Some Charlotte City Council members are concerned that a proposed Pappas Properties development on the Charlotte Regional Realtors Association site could lead to further congestion on Kenilworth Boulevard.
The council’s economic development committee heard a presentation Thursday about the development, which is seeking $4.7 million in city and county tax breaks. The money would reimburse the developer for building roads and making improvements to Pearl Park.
The project would be built on a 5.2-acre site in Midtown, along Greenwood Cliff Drive.
Pappas Properties said it would build a 170-room hotel on Kenilworth Avenue, a 144,000 square-foot office building, 250 apartments, a 900-space parking deck and a 35,000 square-foot office building. There would be ground-level retail in some of the buildings.
Wade Finger of Pappas Properties said Thursday the project could include a 50,000 square-foot grocery store.
The biggest concern of council members wasn’t the tax dollars that could go to the project. It was about traffic.
“Kenilworth Avenue is already high traffic,” said council member LaWana Mayfield. “Will that be addressed anywhere?”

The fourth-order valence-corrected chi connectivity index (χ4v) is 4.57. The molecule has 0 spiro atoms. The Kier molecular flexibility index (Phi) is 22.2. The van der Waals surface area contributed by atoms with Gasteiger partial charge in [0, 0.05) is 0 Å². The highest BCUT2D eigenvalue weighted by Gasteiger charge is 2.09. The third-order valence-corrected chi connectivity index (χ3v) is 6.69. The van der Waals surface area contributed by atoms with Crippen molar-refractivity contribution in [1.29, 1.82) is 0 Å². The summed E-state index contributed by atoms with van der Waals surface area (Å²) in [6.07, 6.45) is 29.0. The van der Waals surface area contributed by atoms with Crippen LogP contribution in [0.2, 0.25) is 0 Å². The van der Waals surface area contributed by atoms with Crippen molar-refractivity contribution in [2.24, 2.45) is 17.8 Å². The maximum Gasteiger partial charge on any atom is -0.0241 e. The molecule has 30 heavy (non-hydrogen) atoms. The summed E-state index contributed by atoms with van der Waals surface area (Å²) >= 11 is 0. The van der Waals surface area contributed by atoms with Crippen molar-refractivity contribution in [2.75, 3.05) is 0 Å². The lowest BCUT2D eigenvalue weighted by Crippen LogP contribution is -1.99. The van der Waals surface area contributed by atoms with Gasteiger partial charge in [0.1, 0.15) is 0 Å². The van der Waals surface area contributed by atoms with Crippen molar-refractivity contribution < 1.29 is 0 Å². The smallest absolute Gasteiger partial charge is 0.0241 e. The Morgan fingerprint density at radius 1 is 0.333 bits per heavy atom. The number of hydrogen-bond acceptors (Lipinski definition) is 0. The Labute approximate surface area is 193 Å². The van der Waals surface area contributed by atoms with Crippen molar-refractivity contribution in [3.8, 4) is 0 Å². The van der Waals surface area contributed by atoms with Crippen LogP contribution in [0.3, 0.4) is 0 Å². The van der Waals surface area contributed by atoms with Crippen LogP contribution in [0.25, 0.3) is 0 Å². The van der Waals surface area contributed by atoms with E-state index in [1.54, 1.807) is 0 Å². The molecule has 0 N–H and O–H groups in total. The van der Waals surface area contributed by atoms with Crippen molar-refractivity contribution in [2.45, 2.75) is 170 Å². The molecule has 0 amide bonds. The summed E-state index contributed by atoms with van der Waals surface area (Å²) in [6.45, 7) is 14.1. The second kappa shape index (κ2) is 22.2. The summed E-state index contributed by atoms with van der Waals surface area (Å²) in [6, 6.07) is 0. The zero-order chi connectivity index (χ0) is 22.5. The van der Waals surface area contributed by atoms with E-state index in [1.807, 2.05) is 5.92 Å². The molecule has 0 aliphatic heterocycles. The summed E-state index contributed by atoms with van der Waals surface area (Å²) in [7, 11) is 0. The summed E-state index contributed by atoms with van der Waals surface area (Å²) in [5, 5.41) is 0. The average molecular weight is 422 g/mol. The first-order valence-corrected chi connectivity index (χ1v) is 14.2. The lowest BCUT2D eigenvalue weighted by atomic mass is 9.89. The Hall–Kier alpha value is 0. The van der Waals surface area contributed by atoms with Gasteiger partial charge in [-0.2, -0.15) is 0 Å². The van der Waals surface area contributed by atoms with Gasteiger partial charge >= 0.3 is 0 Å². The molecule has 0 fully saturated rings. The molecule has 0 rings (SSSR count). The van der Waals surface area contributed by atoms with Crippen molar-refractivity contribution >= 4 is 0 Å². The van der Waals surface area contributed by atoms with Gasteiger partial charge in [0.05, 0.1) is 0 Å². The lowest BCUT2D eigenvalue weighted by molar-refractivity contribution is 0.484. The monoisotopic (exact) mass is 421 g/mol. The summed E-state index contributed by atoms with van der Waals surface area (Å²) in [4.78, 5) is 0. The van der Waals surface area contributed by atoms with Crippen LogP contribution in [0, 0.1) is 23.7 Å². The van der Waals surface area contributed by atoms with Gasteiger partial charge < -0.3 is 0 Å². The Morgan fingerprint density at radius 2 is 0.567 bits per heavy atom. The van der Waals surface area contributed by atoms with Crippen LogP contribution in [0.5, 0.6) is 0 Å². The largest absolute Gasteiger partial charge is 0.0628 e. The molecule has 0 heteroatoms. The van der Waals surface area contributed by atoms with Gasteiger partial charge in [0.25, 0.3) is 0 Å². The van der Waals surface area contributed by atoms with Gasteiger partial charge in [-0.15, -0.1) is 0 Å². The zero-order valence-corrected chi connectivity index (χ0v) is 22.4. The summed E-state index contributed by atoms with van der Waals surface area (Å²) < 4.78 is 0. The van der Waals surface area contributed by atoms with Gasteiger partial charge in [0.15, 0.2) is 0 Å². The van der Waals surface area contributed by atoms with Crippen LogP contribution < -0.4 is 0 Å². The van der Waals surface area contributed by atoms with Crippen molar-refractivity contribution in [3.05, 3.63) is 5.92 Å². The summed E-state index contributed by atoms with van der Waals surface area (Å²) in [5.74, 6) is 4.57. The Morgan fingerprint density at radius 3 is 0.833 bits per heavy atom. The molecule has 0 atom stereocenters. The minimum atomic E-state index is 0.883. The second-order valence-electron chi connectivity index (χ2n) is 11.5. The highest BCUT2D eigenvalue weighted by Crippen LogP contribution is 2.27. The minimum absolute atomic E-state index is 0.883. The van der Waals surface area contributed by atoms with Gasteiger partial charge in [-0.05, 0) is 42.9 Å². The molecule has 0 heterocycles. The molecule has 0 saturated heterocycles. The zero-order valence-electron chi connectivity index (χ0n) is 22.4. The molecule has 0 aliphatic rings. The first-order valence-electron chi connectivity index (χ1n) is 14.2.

If the grocery is built, Pappas Properties said it wouldn’t need to expand the size of the parking deck, which would handle cars for the hotel, apartments, retail and office space.
The cars coming to and from the development would be arriving at different times, because of the different uses of the development, Pappas Properties said. The cars for the apartments would leave in the morning, which would leave spaces for the office buildings and retail.
Finger said the parking deck for the nearby Metropolitan development uses the same concept of having cars come and go at different times.
Council member Vi Lyles said that isn’t a good model. She said that parking deck – which handles cars going to Trader Joe’s grocery – is too crowded.
“If that’s a successful parking deck, we won’t be building that,” she said.
The Metropolitan opened in 2008, with a mix of condos, retail and restaurants along Little Sugar Creek Greenway. Including tax increment grants, infrastructure improvements and the cost of uncapping Little Sugar Creek, Mecklenburg County and the city of Charlotte have about $34 million worth of public money pledged to that project.
Council members are scheduled to hear a rezoning for the project Monday. The council’s economic development committee could vote on the project and the tax breaks next month.